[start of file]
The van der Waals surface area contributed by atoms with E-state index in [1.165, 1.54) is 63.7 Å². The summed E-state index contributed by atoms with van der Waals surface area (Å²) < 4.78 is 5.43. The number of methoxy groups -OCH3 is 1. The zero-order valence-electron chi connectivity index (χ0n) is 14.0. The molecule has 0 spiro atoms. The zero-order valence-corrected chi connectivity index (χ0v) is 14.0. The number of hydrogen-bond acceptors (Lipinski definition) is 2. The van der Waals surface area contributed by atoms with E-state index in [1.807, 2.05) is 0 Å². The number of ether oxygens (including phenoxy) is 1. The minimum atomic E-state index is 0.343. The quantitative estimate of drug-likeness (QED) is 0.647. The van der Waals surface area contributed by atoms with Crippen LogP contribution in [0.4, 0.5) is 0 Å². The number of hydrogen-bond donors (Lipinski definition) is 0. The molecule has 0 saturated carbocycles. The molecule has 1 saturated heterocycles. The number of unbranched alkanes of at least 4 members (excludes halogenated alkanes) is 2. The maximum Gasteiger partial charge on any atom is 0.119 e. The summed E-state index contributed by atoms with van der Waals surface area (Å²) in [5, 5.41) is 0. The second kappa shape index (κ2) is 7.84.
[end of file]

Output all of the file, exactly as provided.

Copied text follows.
The van der Waals surface area contributed by atoms with E-state index in [1.165, 1.54) is 63.7 Å². The summed E-state index contributed by atoms with van der Waals surface area (Å²) < 4.78 is 5.43. The number of methoxy groups -OCH3 is 1. The zero-order valence-electron chi connectivity index (χ0n) is 14.0. The molecule has 0 spiro atoms. The zero-order valence-corrected chi connectivity index (χ0v) is 14.0. The number of hydrogen-bond acceptors (Lipinski definition) is 2. The van der Waals surface area contributed by atoms with E-state index in [1.807, 2.05) is 0 Å². The number of ether oxygens (including phenoxy) is 1. The minimum atomic E-state index is 0.343. The quantitative estimate of drug-likeness (QED) is 0.647. The van der Waals surface area contributed by atoms with Crippen LogP contribution in [0.4, 0.5) is 0 Å². The number of hydrogen-bond donors (Lipinski definition) is 0. The molecule has 0 saturated carbocycles. The molecule has 1 saturated heterocycles. The number of unbranched alkanes of at least 4 members (excludes halogenated alkanes) is 2. The maximum Gasteiger partial charge on any atom is 0.119 e. The summed E-state index contributed by atoms with van der Waals surface area (Å²) in [5, 5.41) is 0. The second kappa shape index (κ2) is 7.84.